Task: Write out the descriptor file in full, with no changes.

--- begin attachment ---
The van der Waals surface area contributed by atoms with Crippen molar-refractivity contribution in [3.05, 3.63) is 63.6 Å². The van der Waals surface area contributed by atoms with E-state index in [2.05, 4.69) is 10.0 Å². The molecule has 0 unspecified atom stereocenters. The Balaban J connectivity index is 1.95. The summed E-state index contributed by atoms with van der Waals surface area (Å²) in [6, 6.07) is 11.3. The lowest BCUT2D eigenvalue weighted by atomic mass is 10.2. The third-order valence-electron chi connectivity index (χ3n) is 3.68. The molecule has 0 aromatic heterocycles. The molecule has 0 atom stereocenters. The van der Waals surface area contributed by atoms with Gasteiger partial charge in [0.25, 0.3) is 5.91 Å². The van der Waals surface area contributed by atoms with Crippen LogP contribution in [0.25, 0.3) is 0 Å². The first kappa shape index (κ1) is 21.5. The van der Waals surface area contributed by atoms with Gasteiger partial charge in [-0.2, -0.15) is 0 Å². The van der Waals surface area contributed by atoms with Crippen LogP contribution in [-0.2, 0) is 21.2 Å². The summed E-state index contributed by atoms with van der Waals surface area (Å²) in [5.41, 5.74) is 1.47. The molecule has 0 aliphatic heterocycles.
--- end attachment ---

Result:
The van der Waals surface area contributed by atoms with Crippen molar-refractivity contribution in [3.05, 3.63) is 63.6 Å². The van der Waals surface area contributed by atoms with E-state index in [2.05, 4.69) is 10.0 Å². The molecule has 0 unspecified atom stereocenters. The Balaban J connectivity index is 1.95. The summed E-state index contributed by atoms with van der Waals surface area (Å²) in [6, 6.07) is 11.3. The lowest BCUT2D eigenvalue weighted by atomic mass is 10.2. The third-order valence-electron chi connectivity index (χ3n) is 3.68. The molecule has 0 aromatic heterocycles. The molecule has 0 atom stereocenters. The van der Waals surface area contributed by atoms with Gasteiger partial charge in [0.25, 0.3) is 5.91 Å². The van der Waals surface area contributed by atoms with Crippen LogP contribution in [0.25, 0.3) is 0 Å². The first kappa shape index (κ1) is 21.5. The van der Waals surface area contributed by atoms with Gasteiger partial charge in [-0.2, -0.15) is 0 Å². The van der Waals surface area contributed by atoms with Crippen LogP contribution in [-0.2, 0) is 21.2 Å². The summed E-state index contributed by atoms with van der Waals surface area (Å²) in [5.41, 5.74) is 1.47. The molecule has 0 aliphatic heterocycles.